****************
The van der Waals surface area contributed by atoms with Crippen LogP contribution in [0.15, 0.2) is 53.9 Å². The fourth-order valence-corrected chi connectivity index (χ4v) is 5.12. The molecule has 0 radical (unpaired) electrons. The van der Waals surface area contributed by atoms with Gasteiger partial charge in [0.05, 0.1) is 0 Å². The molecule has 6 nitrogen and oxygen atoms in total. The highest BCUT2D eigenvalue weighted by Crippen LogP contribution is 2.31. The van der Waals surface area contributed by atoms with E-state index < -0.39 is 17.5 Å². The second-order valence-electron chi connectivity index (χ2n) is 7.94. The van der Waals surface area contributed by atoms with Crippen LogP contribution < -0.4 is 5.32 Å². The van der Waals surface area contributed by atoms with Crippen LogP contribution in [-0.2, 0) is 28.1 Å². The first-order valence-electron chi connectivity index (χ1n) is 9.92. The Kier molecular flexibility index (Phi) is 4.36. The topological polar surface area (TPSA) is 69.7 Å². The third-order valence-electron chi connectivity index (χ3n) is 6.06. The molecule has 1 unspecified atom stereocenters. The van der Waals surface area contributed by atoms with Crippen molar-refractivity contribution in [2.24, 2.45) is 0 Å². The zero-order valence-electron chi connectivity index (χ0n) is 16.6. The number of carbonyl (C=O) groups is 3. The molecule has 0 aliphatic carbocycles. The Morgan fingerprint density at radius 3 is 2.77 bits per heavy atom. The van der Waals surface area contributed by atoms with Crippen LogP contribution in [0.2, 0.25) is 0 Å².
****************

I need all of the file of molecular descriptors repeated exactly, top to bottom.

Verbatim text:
The van der Waals surface area contributed by atoms with Crippen LogP contribution in [0.15, 0.2) is 53.9 Å². The fourth-order valence-corrected chi connectivity index (χ4v) is 5.12. The molecule has 0 radical (unpaired) electrons. The van der Waals surface area contributed by atoms with Gasteiger partial charge in [0.05, 0.1) is 0 Å². The molecule has 6 nitrogen and oxygen atoms in total. The highest BCUT2D eigenvalue weighted by Crippen LogP contribution is 2.31. The van der Waals surface area contributed by atoms with E-state index < -0.39 is 17.5 Å². The second-order valence-electron chi connectivity index (χ2n) is 7.94. The van der Waals surface area contributed by atoms with Crippen LogP contribution < -0.4 is 5.32 Å². The van der Waals surface area contributed by atoms with Crippen LogP contribution in [-0.2, 0) is 28.1 Å². The first-order valence-electron chi connectivity index (χ1n) is 9.92. The Kier molecular flexibility index (Phi) is 4.36. The topological polar surface area (TPSA) is 69.7 Å². The third-order valence-electron chi connectivity index (χ3n) is 6.06. The molecule has 1 unspecified atom stereocenters. The van der Waals surface area contributed by atoms with Crippen molar-refractivity contribution in [2.24, 2.45) is 0 Å². The zero-order valence-electron chi connectivity index (χ0n) is 16.6. The number of carbonyl (C=O) groups is 3. The molecule has 0 aliphatic carbocycles. The Morgan fingerprint density at radius 3 is 2.77 bits per heavy atom. The van der Waals surface area contributed by atoms with Crippen LogP contribution in [0.2, 0.25) is 0 Å².